Publisert 2009

Les på engelsk


Tidsskrift : Aquaculture , vol. 288 , p. 305–311–7 , 2009

Utgiver : Elsevier

Internasjonale standardnummer :
Trykt : 0044-8486
Elektronisk : 1873-5622

Publikasjonstype : Vitenskapelig artikkel

Bidragsytere : Øverland, Margareth; Sørensen, Mette; Storebakken, Trond; Penn, Michael; Krogdahl, Åshild; Skrede, Anders

Sak : 3-4

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Kjetil Aune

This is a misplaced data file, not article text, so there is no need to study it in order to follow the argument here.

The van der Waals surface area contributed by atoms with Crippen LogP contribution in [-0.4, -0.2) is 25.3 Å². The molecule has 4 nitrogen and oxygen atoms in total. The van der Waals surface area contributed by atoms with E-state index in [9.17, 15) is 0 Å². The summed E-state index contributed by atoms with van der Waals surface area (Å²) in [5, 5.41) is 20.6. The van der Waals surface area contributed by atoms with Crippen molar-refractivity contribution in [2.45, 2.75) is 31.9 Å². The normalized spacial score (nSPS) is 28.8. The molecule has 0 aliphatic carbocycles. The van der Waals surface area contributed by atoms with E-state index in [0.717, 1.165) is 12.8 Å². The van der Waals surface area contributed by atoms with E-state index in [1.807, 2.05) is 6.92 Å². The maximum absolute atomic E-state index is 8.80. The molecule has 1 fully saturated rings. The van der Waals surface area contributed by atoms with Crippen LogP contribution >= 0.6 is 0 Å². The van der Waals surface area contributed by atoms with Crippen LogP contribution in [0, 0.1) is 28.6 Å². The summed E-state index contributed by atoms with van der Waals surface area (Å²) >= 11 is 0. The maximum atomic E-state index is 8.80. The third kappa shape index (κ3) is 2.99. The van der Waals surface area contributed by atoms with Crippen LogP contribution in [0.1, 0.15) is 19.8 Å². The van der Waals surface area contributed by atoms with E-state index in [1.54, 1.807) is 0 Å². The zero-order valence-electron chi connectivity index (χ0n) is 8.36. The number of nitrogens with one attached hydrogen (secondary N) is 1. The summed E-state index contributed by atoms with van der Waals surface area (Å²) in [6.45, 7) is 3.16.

The effect of pea protein concentrate in diets for Atlantic salmon on growth performance, nutrient digestibility, carcass composition, blood chemistry, histology of the gastro-intestinal tract (GIT), and physical feed quality was investigated. A 12-week study was conducted using triplicate groups of Atlantic salmon with 0.16 kg initial weight kept in seawater. The dietary treatments consisted of one control diet based on high-quality fish meal (FM diet), one control diet containing 200 g kg(-1) soybean meal (SBM diet), and two experimental diets containing 200 g kg(-1) pea protein concentrate with either 350 or 500 g kg-1 crude protein (PPC 35% CP and PPC 50% CP diet), substituting for fish meal protein. There were no significant differences among dietary treatments for weight gain or feed intake, but there was a tendency (P<0.07) toward a lower feed conversion ratio in fish fed the PPC 50% CP diet. There were no differences in the digestibility of protein, fat, starch and most essential amino acids between the fish fed the FM and the PPC 35% CP or PPC 50% CP diets, but the PPC diets gave lower energy digestibility. The SBM diet gave reduced digestibility for protein, fat, starch, essential amino acids, and energy compared with the FM and the PPC diets. Also, feeding the PPC diets had no effect on body composition, while the SBM diet reduced (P<0.05) the content of carcass fat and energy compared with the FM diet. Feeding the PPC diets did not induce morphological changes in the intestine, or affect the size of the GIT. Brush border maltase activity and fecal trypsin activity were unaffected. Feeding the SBM diet increased the size of the stomach, decreased the size of the distal intestine (DI), induced morphological changes in the DI, reduced brush border maltase activity, and increased fecal trypsin activity compared with the FM and PPC diets. In conclusion, pea protein concentrate was shown to be a promising new protein ingredient for salmonids and could replace 20% of high-quality fish meal protein in the feed without any adverse effect on growth performance, carcass composition or histology of the DI. (C) 2009 Elsevier B.V. All rights reserved.